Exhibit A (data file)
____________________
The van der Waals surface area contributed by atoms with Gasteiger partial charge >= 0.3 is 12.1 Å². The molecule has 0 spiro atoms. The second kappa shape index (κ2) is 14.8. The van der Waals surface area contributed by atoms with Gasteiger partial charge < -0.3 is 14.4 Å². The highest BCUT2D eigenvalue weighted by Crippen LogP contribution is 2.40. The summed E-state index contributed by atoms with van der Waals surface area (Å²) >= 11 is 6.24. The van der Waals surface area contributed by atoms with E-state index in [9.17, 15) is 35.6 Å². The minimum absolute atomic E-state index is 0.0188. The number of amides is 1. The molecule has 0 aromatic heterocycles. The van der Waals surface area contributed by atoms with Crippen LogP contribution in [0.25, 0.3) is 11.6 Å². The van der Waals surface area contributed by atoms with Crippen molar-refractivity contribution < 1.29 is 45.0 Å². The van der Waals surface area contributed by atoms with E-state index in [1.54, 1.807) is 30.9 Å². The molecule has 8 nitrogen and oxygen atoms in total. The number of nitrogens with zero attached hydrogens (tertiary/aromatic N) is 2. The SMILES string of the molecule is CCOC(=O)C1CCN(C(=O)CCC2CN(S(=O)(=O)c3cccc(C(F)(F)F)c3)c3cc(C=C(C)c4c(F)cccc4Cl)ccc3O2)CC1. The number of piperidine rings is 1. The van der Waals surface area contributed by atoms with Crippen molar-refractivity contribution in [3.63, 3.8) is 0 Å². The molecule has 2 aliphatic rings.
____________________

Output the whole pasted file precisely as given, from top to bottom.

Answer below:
The van der Waals surface area contributed by atoms with Gasteiger partial charge >= 0.3 is 12.1 Å². The molecule has 0 spiro atoms. The second kappa shape index (κ2) is 14.8. The van der Waals surface area contributed by atoms with Gasteiger partial charge < -0.3 is 14.4 Å². The highest BCUT2D eigenvalue weighted by Crippen LogP contribution is 2.40. The summed E-state index contributed by atoms with van der Waals surface area (Å²) >= 11 is 6.24. The van der Waals surface area contributed by atoms with E-state index in [9.17, 15) is 35.6 Å². The minimum absolute atomic E-state index is 0.0188. The number of amides is 1. The molecule has 0 aromatic heterocycles. The van der Waals surface area contributed by atoms with Crippen LogP contribution in [0.25, 0.3) is 11.6 Å². The van der Waals surface area contributed by atoms with Crippen molar-refractivity contribution < 1.29 is 45.0 Å². The van der Waals surface area contributed by atoms with E-state index in [1.54, 1.807) is 30.9 Å². The molecule has 8 nitrogen and oxygen atoms in total. The number of nitrogens with zero attached hydrogens (tertiary/aromatic N) is 2. The SMILES string of the molecule is CCOC(=O)C1CCN(C(=O)CCC2CN(S(=O)(=O)c3cccc(C(F)(F)F)c3)c3cc(C=C(C)c4c(F)cccc4Cl)ccc3O2)CC1. The number of piperidine rings is 1. The van der Waals surface area contributed by atoms with Crippen molar-refractivity contribution in [3.63, 3.8) is 0 Å². The molecule has 2 aliphatic rings.